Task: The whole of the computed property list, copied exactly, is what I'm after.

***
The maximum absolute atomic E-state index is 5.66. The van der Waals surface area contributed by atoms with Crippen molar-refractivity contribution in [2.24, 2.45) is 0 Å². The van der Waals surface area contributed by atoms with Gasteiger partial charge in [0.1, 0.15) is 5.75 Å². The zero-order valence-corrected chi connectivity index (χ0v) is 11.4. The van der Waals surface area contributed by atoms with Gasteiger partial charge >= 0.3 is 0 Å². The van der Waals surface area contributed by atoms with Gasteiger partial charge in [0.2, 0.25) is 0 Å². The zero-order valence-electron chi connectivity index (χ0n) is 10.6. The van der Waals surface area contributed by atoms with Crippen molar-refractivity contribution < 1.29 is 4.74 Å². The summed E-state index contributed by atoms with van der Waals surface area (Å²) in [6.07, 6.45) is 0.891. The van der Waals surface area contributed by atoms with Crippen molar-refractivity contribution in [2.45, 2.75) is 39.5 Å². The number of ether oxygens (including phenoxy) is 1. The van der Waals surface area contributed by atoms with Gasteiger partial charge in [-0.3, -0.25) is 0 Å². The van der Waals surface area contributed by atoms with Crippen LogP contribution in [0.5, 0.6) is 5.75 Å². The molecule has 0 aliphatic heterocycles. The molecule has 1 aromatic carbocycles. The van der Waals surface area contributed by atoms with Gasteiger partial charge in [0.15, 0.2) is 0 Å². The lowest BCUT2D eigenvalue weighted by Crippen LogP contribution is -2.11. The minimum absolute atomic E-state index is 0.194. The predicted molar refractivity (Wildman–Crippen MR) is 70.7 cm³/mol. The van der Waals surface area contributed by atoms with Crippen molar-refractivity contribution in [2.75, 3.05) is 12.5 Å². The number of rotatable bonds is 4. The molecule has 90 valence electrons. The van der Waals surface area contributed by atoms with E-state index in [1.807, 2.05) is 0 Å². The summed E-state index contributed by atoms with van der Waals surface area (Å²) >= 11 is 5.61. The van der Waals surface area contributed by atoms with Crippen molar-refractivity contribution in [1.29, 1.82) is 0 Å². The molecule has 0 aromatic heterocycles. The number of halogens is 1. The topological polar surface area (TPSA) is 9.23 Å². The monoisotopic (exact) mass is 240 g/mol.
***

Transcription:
The maximum absolute atomic E-state index is 5.66. The van der Waals surface area contributed by atoms with Crippen molar-refractivity contribution in [2.24, 2.45) is 0 Å². The van der Waals surface area contributed by atoms with Gasteiger partial charge in [0.1, 0.15) is 5.75 Å². The zero-order valence-corrected chi connectivity index (χ0v) is 11.4. The van der Waals surface area contributed by atoms with Gasteiger partial charge >= 0.3 is 0 Å². The van der Waals surface area contributed by atoms with Gasteiger partial charge in [0.2, 0.25) is 0 Å². The zero-order valence-electron chi connectivity index (χ0n) is 10.6. The van der Waals surface area contributed by atoms with Crippen molar-refractivity contribution < 1.29 is 4.74 Å². The summed E-state index contributed by atoms with van der Waals surface area (Å²) in [6.07, 6.45) is 0.891. The van der Waals surface area contributed by atoms with Crippen molar-refractivity contribution in [2.45, 2.75) is 39.5 Å². The number of ether oxygens (including phenoxy) is 1. The van der Waals surface area contributed by atoms with Gasteiger partial charge in [-0.3, -0.25) is 0 Å². The van der Waals surface area contributed by atoms with Crippen LogP contribution in [0.5, 0.6) is 5.75 Å². The molecule has 0 aliphatic heterocycles. The molecule has 1 aromatic carbocycles. The van der Waals surface area contributed by atoms with Gasteiger partial charge in [0.15, 0.2) is 0 Å². The lowest BCUT2D eigenvalue weighted by Crippen LogP contribution is -2.11. The minimum absolute atomic E-state index is 0.194. The predicted molar refractivity (Wildman–Crippen MR) is 70.7 cm³/mol. The van der Waals surface area contributed by atoms with Crippen molar-refractivity contribution in [2.75, 3.05) is 12.5 Å². The number of rotatable bonds is 4. The molecule has 90 valence electrons. The van der Waals surface area contributed by atoms with E-state index in [1.807, 2.05) is 0 Å². The summed E-state index contributed by atoms with van der Waals surface area (Å²) >= 11 is 5.61. The van der Waals surface area contributed by atoms with Crippen molar-refractivity contribution in [1.29, 1.82) is 0 Å². The molecule has 0 aromatic heterocycles. The number of halogens is 1. The topological polar surface area (TPSA) is 9.23 Å². The monoisotopic (exact) mass is 240 g/mol.